There are separate receptacles for every single type of recyclable, including composting, and residents are required to adhere to the system. If you are caught failing to recycle or misusing any of the receptacles, you can be fined thousands of dollars.

They also have strict rules about energy consumption. It can be annoying to not be able to do things at certain times, but at the end of the day, if every country and community operated this way, our planet would be in way better shape.

I love living in a place where everyone takes sustainability way more seriously.

2. Bidets

Before coming to Italy, I had only the vaguest idea what a bidet was. I thought it was a toilet-looking thing that sprayed water up your ass.

Technically, there are high-tech versions that do that, but the ones in Italy aren’t usually like that. Typically, they’re a cross between a toilet and a sink – a small basin with a faucet.

Italians are very into bidets.

It’s probably the number one thing my boyfriend missed about Italy when he was spending time in the US. I thought it was more of a guy thing, but now that I’ve gotten used to using a bidet, I’m wondering why they aren’t more widespread. They are so useful and convenient—especially during a certain time of the month for my fellow ladies!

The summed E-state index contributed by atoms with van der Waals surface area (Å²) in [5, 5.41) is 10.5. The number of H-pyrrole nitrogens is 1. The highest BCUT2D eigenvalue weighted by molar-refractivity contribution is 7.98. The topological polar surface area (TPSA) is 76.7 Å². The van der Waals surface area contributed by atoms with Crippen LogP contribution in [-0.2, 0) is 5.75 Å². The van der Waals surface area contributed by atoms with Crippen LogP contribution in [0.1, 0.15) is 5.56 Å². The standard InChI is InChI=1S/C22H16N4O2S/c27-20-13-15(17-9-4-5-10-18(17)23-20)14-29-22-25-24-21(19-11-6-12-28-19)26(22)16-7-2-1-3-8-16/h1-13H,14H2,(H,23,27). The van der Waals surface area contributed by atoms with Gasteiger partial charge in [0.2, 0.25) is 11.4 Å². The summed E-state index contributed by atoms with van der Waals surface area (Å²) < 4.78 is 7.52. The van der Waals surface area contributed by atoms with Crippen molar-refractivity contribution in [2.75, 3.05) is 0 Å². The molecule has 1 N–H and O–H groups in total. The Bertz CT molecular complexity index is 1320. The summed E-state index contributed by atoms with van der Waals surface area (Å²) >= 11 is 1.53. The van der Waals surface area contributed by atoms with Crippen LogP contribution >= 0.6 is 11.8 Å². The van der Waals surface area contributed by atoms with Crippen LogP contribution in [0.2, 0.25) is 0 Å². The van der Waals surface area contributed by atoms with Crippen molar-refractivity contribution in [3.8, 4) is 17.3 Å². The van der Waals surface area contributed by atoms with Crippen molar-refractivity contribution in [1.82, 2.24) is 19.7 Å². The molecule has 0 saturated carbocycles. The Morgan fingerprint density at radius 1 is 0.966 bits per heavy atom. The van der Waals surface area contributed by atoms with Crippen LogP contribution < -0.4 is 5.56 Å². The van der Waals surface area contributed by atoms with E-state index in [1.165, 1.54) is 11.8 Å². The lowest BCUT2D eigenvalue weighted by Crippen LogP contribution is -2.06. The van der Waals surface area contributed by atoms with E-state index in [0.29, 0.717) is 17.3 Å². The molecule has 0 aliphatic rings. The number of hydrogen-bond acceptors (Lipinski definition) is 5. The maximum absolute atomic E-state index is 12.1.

3. Fashion

Okay, so this one does give me a little culture shock, but I enjoy it!

People in Italy are so effortlessly fashionable. I feel like people can always tell I’m not Italian by the way that I dress. As a total girly girl who loves to shop, it’s been so fun to observe the style here and get inspired.

I’m so excited to start elevating my personal style with some Italian influence.  

4. Stronger Relationships

I had to save the best for last.

Italians’ concept of relationships is so much stronger than what I’m used to.